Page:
So, since nobody wants to lose customers and with them revenues, it is important to make sure that shelves are always filled with the right products and avoid Out of Stock situations as much as possible. Retailers should, therefore, be equipped with a well-established system for planning and monitoring. Additionally, brands should try and get information on their products’ performance from retailers to make sure their products are on the shelves at any time.
3. Limited Possibilities for Verifying Compliance
As mentioned in obstacle number one, companies which really want to benefit from retail execution have to make sure that it is done properly. That is, however, often easier said than done. In many cases, companies sell their products in various stores. They might even have varying promotional campaigns or agreed on planograms in these different stores. Keeping track of every single placement can, therefore, be a tedious process. Even a well-established field force would need a lot of time to visit every store and verify compliance. As a result, potential mistakes or shortcomings will not be recognized for a rather long period of time. This, in turn, leads to a decreasing impact of the promotional campaign and lower sales figures than the ones expected. The same is true for wrongly executed planograms.
The situation is even worse for those companies which can’t employ their own field service; for instance, because they aren’t big enough yet or don’t have a budget for it. Checking how their product is presented in stores is almost impossible for them. Potential errors thus remain undetected and no countermeasures can be taken. These companies should look out for alternatives to have their products checked and make sure their strategies are executed as planned.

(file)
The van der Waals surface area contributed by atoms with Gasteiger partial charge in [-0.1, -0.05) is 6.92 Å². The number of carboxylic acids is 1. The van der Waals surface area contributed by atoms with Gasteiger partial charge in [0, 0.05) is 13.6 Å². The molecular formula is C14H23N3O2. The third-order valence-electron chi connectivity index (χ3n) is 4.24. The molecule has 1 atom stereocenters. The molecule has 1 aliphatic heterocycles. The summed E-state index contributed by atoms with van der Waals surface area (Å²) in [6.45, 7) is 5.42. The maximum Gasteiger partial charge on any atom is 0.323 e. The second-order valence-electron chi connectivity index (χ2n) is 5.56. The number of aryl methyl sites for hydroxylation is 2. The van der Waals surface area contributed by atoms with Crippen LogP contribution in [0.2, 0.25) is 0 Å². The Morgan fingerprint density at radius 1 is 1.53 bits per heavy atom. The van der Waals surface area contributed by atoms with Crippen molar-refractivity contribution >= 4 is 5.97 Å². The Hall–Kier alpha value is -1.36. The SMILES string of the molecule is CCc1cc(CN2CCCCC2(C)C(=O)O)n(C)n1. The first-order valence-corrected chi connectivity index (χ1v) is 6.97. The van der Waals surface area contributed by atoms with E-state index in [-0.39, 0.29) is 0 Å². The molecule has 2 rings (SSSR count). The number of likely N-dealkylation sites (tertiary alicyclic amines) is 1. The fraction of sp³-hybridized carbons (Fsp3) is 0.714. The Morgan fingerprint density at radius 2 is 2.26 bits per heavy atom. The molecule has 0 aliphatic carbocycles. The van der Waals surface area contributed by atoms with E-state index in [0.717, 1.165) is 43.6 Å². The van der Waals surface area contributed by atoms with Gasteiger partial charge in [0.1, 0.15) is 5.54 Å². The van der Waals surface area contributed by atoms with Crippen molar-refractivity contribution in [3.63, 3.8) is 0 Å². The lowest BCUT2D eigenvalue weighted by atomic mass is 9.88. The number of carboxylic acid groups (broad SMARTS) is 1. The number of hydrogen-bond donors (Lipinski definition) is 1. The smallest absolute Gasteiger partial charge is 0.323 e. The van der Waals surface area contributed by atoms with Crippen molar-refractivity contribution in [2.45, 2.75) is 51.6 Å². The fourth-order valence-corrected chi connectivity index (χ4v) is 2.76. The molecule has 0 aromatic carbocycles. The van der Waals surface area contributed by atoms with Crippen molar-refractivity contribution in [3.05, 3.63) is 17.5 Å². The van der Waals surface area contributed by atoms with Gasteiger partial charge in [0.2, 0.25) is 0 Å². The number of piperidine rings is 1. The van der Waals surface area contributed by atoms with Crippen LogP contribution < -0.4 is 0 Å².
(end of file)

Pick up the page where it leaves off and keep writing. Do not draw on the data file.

4. Lack of Data Concerning Promotion Effectiveness
In business, we’ve probably all heard it before: “If you can’t measure it, you can’t manage it.” This means that you should always have sufficient, reliable data about any aspect in your company. Naturally, that also entails knowing how your products are presented in-store and how they perform with regards to sales volume. Even more so, when you spend money on special promotions or a particular space on the shelves for your product to become more visible.
However, communication between retailers and brands is often insufficient. Partly this is due to the fact that retailers usually have to deal with a rather large number of different brands. Sharing data with every single one concerning their products and keeping everyone up to date would, therefore, require a lot of time and huge effort from retailers. As a consequence, about 60% of companies don’t have access to data they would need to properly analyze the effectiveness and performance of their promotions, planograms, product placements, etc. This, in turn, means that many companies have little to no idea whether their in-store marketing efforts really contribute to success.